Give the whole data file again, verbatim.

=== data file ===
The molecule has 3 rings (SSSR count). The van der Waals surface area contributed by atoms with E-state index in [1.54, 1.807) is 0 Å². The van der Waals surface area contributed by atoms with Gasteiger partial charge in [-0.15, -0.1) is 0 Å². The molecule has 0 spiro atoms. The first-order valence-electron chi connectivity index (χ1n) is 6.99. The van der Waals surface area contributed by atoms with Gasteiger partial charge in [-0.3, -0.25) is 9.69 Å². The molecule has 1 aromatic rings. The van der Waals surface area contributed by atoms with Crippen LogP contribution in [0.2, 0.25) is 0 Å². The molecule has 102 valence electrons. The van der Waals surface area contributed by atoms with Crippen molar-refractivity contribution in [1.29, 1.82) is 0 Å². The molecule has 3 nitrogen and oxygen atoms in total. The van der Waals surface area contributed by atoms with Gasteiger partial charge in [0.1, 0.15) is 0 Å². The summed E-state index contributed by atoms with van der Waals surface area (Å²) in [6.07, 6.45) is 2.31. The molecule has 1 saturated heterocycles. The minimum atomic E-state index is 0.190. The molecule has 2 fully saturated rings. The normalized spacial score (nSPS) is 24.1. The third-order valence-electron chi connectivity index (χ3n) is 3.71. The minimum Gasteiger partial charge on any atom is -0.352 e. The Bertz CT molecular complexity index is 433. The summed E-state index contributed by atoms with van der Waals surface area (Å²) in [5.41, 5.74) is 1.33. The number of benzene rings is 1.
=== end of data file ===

The molecule has 3 rings (SSSR count). The van der Waals surface area contributed by atoms with E-state index in [1.54, 1.807) is 0 Å². The van der Waals surface area contributed by atoms with Gasteiger partial charge in [-0.15, -0.1) is 0 Å². The molecule has 0 spiro atoms. The first-order valence-electron chi connectivity index (χ1n) is 6.99. The van der Waals surface area contributed by atoms with Gasteiger partial charge in [-0.3, -0.25) is 9.69 Å². The molecule has 1 aromatic rings. The van der Waals surface area contributed by atoms with Crippen LogP contribution in [0.2, 0.25) is 0 Å². The molecule has 102 valence electrons. The van der Waals surface area contributed by atoms with Crippen molar-refractivity contribution in [1.29, 1.82) is 0 Å². The molecule has 3 nitrogen and oxygen atoms in total. The van der Waals surface area contributed by atoms with Gasteiger partial charge in [0.1, 0.15) is 0 Å². The summed E-state index contributed by atoms with van der Waals surface area (Å²) in [6.07, 6.45) is 2.31. The molecule has 1 saturated heterocycles. The minimum atomic E-state index is 0.190. The molecule has 2 fully saturated rings. The normalized spacial score (nSPS) is 24.1. The third-order valence-electron chi connectivity index (χ3n) is 3.71. The minimum Gasteiger partial charge on any atom is -0.352 e. The Bertz CT molecular complexity index is 433. The summed E-state index contributed by atoms with van der Waals surface area (Å²) in [5.41, 5.74) is 1.33. The number of benzene rings is 1.